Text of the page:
“I have this feeling of guilt that I did not save Papua New Guinea ’s second in line to the throne, but I am comforted by the fact that I did my very best and had a few moments seeing him struggle to breath and speak, and knowing I served him well with all our might all these years!
“This is the story I will live with for the rest of my life.” – SERGEANT Fred Setu said.
‘? ????? ?? ???? ????’ – CLOSE PROTECTION OFFICER OF LATE DPM OF PAPUA NEW GUINEA HON. SAM BASIL SAID.
BY GORETHY KENNETH | PNG Tok Stret.
SERGEANT Fred Setu is a broken man. His heart is bleeding.
As close protection officer to the late deputy Prime Minister Sam Basil, Sgt Setu feels he failed in his duty to protect the DPM and save his life.
In an exclusive interview yesterday, Sgt Setu recalled the horrors of last Wednesday, when at a bend on the Bulolo Road called the Samsam Corner, Mr Basil and his other CPO Neil Maino, suffered fatal injuries in a tragic accident.
Overwhelmed, Sgt Setu said: “I have this feeling of guilt that I did not save Papua New Guinea’s second in line to the throne, but I am comforted by the fact that I did my very best and had a few moments seeing him struggle to breath and speak, and knowing I served him well with all our might all these years!
“This is the story I will live with for the rest of my life.”
His comfort has come from Mr Basil’s immediate family, who have comforted him as a hero.
Mr Basil’s children hugged Sgt Setu, telling him he was a hero in trying valiantly to save their father.
Sgt Setu and two others survived the accident. He suffered cuts to his forehead which were stitched up.
And in our exclusive interview tells of the ordeal, how it happened and the feeling, even though he faced near death.
Sgt Setu also recalls the moment he turned to his 2nd in charge, the late Constable Neil Maino, who he heard saying his last words as he rushed out of the vehicle to the driver’s seat to rescue the late DPM Sam Basil: “Savim lida mi orait” (save the leader, I am alright).
Those were the last words from Constable Maino.
He recalls on that fateful Wednesday, May 11, he was with DPM Basil while visiting his people at the Watut station, Manianda Primary School.
“Mipla wokim olgeta wok blong em pinis na mipla retire na mipla laik go bek gen olsem lo Zenag na bai mipla overnight bihain bai mipla kam daun long Lae,” Sgt Setu said.
(We finished all his work, we retired, we were on our way to Zenag to overnight and then to Lae the next day).
He said they left Watut station in the DPM’s new four-door vehicle which was two weeks old. “He was the one that was driving and I was sitting off-side.
The late Constable Neil Maino was sitting at the back of him, with media officer Bobby in the middle and another reserve policeman was at the left corner.
We finished from Watut and drove all the way, everything was alright.
“We came to Bulolo and then proceeded on the highway towards Zenag.
“On the way, everything was alright, we drove normal on the highway, he was telling us his plans for the day.
“All was well, he was joking and driving and we were telling stories, until we approached the accident section, they normally call it the Samsam Corner, as we were driving, it was a small corner, so when we were about to turn the corner, we could see the lights of the oncoming vehicle coming from up there,” Sgt Setu recalled.
“We didn’t expect this thing would happen so bossman em negotiate lo corner, mipla tanim corner stret because as we were sitting in the cabin, all the glasses were up so mipla tanim corner stret, this car from nowhere just drove straight na em ramim (rammed) mipla, lo sait blo leader where em wok lo drive.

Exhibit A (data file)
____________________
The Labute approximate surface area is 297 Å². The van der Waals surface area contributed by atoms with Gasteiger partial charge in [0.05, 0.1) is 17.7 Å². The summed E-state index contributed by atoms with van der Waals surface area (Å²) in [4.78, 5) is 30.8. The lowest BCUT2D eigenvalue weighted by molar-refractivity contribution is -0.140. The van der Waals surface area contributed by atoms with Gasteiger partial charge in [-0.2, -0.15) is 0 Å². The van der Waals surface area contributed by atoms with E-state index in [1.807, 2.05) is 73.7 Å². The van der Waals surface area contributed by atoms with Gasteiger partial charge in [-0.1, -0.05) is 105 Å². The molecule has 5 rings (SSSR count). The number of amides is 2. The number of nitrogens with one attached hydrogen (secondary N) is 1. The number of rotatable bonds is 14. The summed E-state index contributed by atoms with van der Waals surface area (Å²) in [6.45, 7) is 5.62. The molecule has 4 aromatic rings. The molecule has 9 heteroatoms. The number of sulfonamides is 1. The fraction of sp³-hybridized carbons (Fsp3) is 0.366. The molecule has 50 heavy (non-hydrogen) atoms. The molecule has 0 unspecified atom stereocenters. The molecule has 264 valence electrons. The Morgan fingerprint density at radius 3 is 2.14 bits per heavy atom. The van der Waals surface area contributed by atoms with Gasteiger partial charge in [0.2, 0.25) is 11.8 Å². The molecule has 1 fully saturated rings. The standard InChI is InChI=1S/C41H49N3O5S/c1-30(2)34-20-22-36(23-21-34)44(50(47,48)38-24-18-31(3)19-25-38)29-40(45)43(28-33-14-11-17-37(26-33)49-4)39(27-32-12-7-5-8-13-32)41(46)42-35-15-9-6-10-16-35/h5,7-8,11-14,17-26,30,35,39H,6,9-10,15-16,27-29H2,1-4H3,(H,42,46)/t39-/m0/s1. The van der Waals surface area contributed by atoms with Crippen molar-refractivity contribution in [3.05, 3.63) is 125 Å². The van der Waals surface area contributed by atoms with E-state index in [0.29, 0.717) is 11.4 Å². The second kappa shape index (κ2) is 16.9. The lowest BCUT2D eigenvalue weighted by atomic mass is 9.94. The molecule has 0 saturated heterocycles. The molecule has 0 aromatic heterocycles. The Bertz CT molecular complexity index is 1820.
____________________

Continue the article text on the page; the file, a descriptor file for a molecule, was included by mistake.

“In a split second, as I saw the car approaching fast, I screamed at the leader, but it was too late, the car hit us already and after a few seconds time mi tanim lo ol boys lo baksait, I could see them but olsem olgeta ol sleep lo baksait pinis, we were all in a state of shock in a few seconds.
“When I looked at the leader, I could see that he was just sleeping on his seat with his hands on the side – I called him and tried holding his body, he was still breathing but he couldn’t respond, he was just lying on his seat.
“Upon impact from the car hitting us, I flew forward and my head hit the dashboard and the glass front windscreen, but because there were wires, it saved me, otherwise it would have been very fatal for me too.
“So at that time, I was continuously bleeding, a very bad head injury, but I had to do something seeing the leader in that state.
“I looked at the late Constable Neil, he said: “Savim lida mi orait” and I struggled to open my door, I kicked it open and I went outside, by that time the bystanders already heard or saw the accident and they came to the scene. So when they came and saw the leader, we tried pulling him out of his seat, it was a struggle, we had to pull open the door and then a PMV came, we were thinking we would take him to the Zenag station but the PMV came and we stopped it and put him in the cabin and we rushed him to Bulolo.
“I was still bleeding, and the late DPM was still breathing, we were talking to him, but there was nil response.
“The PMV is a big car so it was slow, we put him in the cabin and I got on the tray at the back. My comrade Neil with Bobby and the other officer and the boys on board, we travelled, they were still there and because I needed to rush the leader to Bulolo.
“It was quite some distance back to Bulolo so by the time we arrived at Bulolo, we took him in to the hospital emergency, it is not a state of the art clinic, when everyone there came to help us and we tried to resuscitate the late DPM, it took time too, there were some delays, the health workers tried their very best, but unfortunately leader blo yumi em pass away (at this moment, Sergeant Setu paused and cried).
“I was not there when they pronounced him dead. He was pronounced dead inside while I was being stitched in another room.”